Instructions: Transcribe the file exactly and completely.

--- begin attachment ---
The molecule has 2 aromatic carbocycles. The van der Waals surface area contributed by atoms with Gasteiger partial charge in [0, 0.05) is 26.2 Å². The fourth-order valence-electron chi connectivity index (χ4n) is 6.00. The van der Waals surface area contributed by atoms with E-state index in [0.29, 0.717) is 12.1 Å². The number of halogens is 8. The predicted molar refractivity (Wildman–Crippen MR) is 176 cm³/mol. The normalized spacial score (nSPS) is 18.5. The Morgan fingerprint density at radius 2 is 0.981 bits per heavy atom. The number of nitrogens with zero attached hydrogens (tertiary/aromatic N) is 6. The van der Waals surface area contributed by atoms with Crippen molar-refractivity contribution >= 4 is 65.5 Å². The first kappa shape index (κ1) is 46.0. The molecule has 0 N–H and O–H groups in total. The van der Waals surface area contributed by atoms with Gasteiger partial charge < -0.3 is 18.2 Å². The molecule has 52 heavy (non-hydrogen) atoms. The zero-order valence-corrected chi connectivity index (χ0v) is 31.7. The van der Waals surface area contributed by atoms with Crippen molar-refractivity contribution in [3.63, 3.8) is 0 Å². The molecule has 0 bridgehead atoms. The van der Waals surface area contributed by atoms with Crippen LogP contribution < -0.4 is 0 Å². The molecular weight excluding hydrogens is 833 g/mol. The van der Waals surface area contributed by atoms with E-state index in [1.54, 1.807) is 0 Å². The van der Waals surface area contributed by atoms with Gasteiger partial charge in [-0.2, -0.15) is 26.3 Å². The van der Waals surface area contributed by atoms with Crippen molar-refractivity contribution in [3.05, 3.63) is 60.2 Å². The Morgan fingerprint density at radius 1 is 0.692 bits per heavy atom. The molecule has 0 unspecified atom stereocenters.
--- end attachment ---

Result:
The molecule has 2 aromatic carbocycles. The van der Waals surface area contributed by atoms with Gasteiger partial charge in [0, 0.05) is 26.2 Å². The fourth-order valence-electron chi connectivity index (χ4n) is 6.00. The van der Waals surface area contributed by atoms with E-state index in [0.29, 0.717) is 12.1 Å². The number of halogens is 8. The predicted molar refractivity (Wildman–Crippen MR) is 176 cm³/mol. The normalized spacial score (nSPS) is 18.5. The Morgan fingerprint density at radius 2 is 0.981 bits per heavy atom. The number of nitrogens with zero attached hydrogens (tertiary/aromatic N) is 6. The van der Waals surface area contributed by atoms with Crippen molar-refractivity contribution >= 4 is 65.5 Å². The first kappa shape index (κ1) is 46.0. The molecule has 0 N–H and O–H groups in total. The van der Waals surface area contributed by atoms with Gasteiger partial charge < -0.3 is 18.2 Å². The molecule has 52 heavy (non-hydrogen) atoms. The zero-order valence-corrected chi connectivity index (χ0v) is 31.7. The van der Waals surface area contributed by atoms with Crippen molar-refractivity contribution in [3.63, 3.8) is 0 Å². The molecule has 0 bridgehead atoms. The van der Waals surface area contributed by atoms with Crippen LogP contribution < -0.4 is 0 Å². The molecular weight excluding hydrogens is 833 g/mol. The van der Waals surface area contributed by atoms with E-state index in [1.54, 1.807) is 0 Å². The van der Waals surface area contributed by atoms with Gasteiger partial charge in [-0.2, -0.15) is 26.3 Å². The van der Waals surface area contributed by atoms with Crippen molar-refractivity contribution in [3.05, 3.63) is 60.2 Å². The Morgan fingerprint density at radius 1 is 0.692 bits per heavy atom. The molecule has 0 unspecified atom stereocenters.